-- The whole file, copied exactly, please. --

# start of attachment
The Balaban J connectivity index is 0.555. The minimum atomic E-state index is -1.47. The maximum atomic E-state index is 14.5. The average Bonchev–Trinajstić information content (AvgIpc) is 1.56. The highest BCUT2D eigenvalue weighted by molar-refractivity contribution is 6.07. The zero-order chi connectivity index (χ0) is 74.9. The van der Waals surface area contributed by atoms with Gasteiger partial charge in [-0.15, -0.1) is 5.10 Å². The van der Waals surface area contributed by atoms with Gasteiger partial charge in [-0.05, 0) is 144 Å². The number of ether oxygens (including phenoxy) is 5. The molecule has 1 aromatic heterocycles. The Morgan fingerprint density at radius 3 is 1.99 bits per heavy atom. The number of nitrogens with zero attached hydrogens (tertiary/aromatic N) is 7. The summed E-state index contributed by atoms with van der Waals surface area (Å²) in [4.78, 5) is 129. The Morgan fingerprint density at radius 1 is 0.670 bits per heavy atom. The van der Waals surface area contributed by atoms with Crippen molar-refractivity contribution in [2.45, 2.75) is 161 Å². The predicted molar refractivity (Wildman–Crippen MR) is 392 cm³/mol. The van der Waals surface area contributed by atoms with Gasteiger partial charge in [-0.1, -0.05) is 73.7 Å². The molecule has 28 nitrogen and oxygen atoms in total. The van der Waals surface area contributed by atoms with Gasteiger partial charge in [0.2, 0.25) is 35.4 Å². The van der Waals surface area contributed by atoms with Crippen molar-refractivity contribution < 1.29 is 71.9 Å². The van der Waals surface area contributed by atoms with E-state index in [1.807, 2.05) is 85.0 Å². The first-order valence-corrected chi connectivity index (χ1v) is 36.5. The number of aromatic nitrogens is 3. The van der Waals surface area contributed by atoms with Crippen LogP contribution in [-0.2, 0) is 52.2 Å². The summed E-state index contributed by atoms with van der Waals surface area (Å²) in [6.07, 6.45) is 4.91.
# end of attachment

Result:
The Balaban J connectivity index is 0.555. The minimum atomic E-state index is -1.47. The maximum atomic E-state index is 14.5. The average Bonchev–Trinajstić information content (AvgIpc) is 1.56. The highest BCUT2D eigenvalue weighted by molar-refractivity contribution is 6.07. The zero-order chi connectivity index (χ0) is 74.9. The van der Waals surface area contributed by atoms with Gasteiger partial charge in [-0.15, -0.1) is 5.10 Å². The van der Waals surface area contributed by atoms with Gasteiger partial charge in [-0.05, 0) is 144 Å². The number of ether oxygens (including phenoxy) is 5. The molecule has 1 aromatic heterocycles. The Morgan fingerprint density at radius 3 is 1.99 bits per heavy atom. The number of nitrogens with zero attached hydrogens (tertiary/aromatic N) is 7. The summed E-state index contributed by atoms with van der Waals surface area (Å²) in [4.78, 5) is 129. The Morgan fingerprint density at radius 1 is 0.670 bits per heavy atom. The van der Waals surface area contributed by atoms with Crippen molar-refractivity contribution in [2.45, 2.75) is 161 Å². The predicted molar refractivity (Wildman–Crippen MR) is 392 cm³/mol. The van der Waals surface area contributed by atoms with Gasteiger partial charge in [-0.1, -0.05) is 73.7 Å². The molecule has 28 nitrogen and oxygen atoms in total. The van der Waals surface area contributed by atoms with Gasteiger partial charge in [0.2, 0.25) is 35.4 Å². The van der Waals surface area contributed by atoms with Crippen molar-refractivity contribution < 1.29 is 71.9 Å². The van der Waals surface area contributed by atoms with E-state index in [1.807, 2.05) is 85.0 Å². The first-order valence-corrected chi connectivity index (χ1v) is 36.5. The number of aromatic nitrogens is 3. The van der Waals surface area contributed by atoms with Crippen LogP contribution in [-0.2, 0) is 52.2 Å². The summed E-state index contributed by atoms with van der Waals surface area (Å²) in [6.07, 6.45) is 4.91.